Unexpected Gift, Lesson 2: The Best Laid Plans

I had a completely normal pregnancy, with the exception of the staff at the Women’s Clinic writing “geriatric pregnancy” on my records. Nothing will slap that pregnancy glow off your face faster than being officially labeled TOO OLD for this life-creating tomfoolery. Keep on going with The Unexpected Gift, Lesson Three: Great Expectations

Because of my age, and prior history of hypertension, it was considered a high risk pregnancy, so I had a wonderful fetal medicine specialist that I saw once a month for the duration.

Something about all that extra time with doctors gave me an added sense of security. If something went wrong, they would catch it. There would be no surprises.

At least, that’s what we thought.

Pregnant with Expectations

I was pretty convinced early on I was carrying a girl. I’m not sure why, really, maybe because I’m one of three sisters.

I also had dreams through the years about a little girl with dark hair that looked like me, and I guess I thought it was some sort of premonition.

So, on the day we went to find out the gender, I was completely dumbfounded when the image on the screen came up and it was clear — it was a boy. My historically camera-shy up to that point little one decided to really show off that day. (Ironically, he still is happiest running around without pants on.)

I just remember saying, “Are you sure?”

And then thinking, “What on earth will I do with a boy?”


Don’t get me wrong, I was thrilled, and the thought of a miniature Jerry brought happy tears to my eyes. My husband and his father had been very close before his father’s death, and I knew he and our son would be just as close.

A perfect little combo of Jerry and myself: our own little Baby Bird. I imagined him being dark-headed like me (he’s not) and possessing his daddy’s musical abilities (jury is still out on that, but maybe.)

I immediately started a list of things he wouldn’t be allowed to do, such as play football and race cars.

I don’t think he’s going to want to play football, but there is not a chance on God’s green earth that he’s not going to want to race cars — he is already obsessed with cars and all things racing and just the other day, while riding with my husband, he said to his father, “Vroom the engines! Show us what you got!”)

And come on, have you seen little boy clothes? They’re the cutest thing on the planet. They look just like men’s clothes, but tiny. Itty-bitty skinny jeans, minuscule cargo pants, doll-sized vintage band t-shirts. To this day, I’m obsessed with my son’s wardrobe.

Luckily, he has an Aunt Amy with great taste and a bit of a shopping addiction, or we’d be living out of our car.

Stillness and Fear

I was about 8 months along when I was at work one day and started thinking that I hadn’t felt him move that day. A client happened to be there who was also pregnant (our boys later ended up in the same class even); she told me to go lie down somewhere quiet and I would probably feel him.

My anxiety was already at an 11 out of 10, though, so after a few minutes I just went straight to the hospital. I called Jerry on the way and tried to sound less frantic than I was, but told him I was going to get checked out of an abundance of caution.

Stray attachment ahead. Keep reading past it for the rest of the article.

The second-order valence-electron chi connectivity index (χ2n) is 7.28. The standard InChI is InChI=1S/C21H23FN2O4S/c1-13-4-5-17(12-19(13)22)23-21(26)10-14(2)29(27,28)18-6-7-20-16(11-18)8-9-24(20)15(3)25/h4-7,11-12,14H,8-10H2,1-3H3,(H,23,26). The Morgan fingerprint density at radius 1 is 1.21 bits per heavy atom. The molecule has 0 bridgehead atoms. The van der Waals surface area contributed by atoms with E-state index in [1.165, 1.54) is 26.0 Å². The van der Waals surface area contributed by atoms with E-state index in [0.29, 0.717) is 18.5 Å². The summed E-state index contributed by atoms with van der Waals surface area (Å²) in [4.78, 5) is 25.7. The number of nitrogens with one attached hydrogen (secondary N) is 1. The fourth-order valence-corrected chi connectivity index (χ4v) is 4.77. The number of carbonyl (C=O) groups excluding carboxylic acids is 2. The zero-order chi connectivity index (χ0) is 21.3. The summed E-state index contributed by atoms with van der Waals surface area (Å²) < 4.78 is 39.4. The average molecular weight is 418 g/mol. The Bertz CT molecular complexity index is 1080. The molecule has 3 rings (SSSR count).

Sure enough, I got hooked up to a monitor and there was that heartbeat, strong as ever. I felt silly but relieved. The amazing staff assured me I’d done the right thing and kept me there for a couple of hours just to monitor me.

The baby was fine but I was a mess. It was my first experience with realizing that even with the best care, the best doctors, doing everything exactly as I was supposed to… there would still be things that were out of my control.

All the preparation in the world could not guarantee a perfect outcome. That was a life-lesson a long time coming for me, and I wasn’t sure I was ready to learn it.

It was as if, that day at the red light, when I declared to God that we were ready, there was an unspoken caveat I didn’t even notice in my prayer that said, “We are ready as long as things go exactly as planned.”

Pregnancy and Personal Space

That last miserable month trudged slowly by, as I waddled around town the size of a double-wide trailer, and people regularly looked at me, wide-eyed, and said, “Twins?”

One woman had the audacity to say it in Kroger with her hands on my belly. Can we just take a minute and discuss the absolute decline of respect for personal space when someone is pregnant? Would you go up to any other total stranger in a public setting and lay hands on their stomach?!

No, you would not, so why anyone thinks that the red light turns green just because there’s a baby in there is beyond me.

Outside of the fact that it’s creepy and rude, what if you’re wrong? Do you want to be the person who touches a stranger in their midsection and say, “Twins?” forcing that stranger to have to say, “Nope, just fat! Please let go of me.”

The only time you should ever comment to a woman in a grocery store about whether or not she might be pregnant is if she is laying in the middle of the baking aisle, legs up, clearly in active labor, with an infant head visibly crowning, and then, and only then, should you say, “Is there any chance you’re pregnant? And if so, would you like me to call an ambulance?”

That’s it, y’all. That’s the only exception. (Sorry, rant over.)

So the big day came. Because of the aforementioned largeness of my little guy (already 8.5 lbs at my 36 week ultrasound) and because my blood pressure had started inching up, it was decided on a Monday I would have a planned c-section the next day.

Easy peasy lemon breezy, right? Are you starting to notice a theme, dear reader?

When does anything ever go exactly as planned?


Keep on going with The Unexpected Gift, Lesson 3: Great Expectations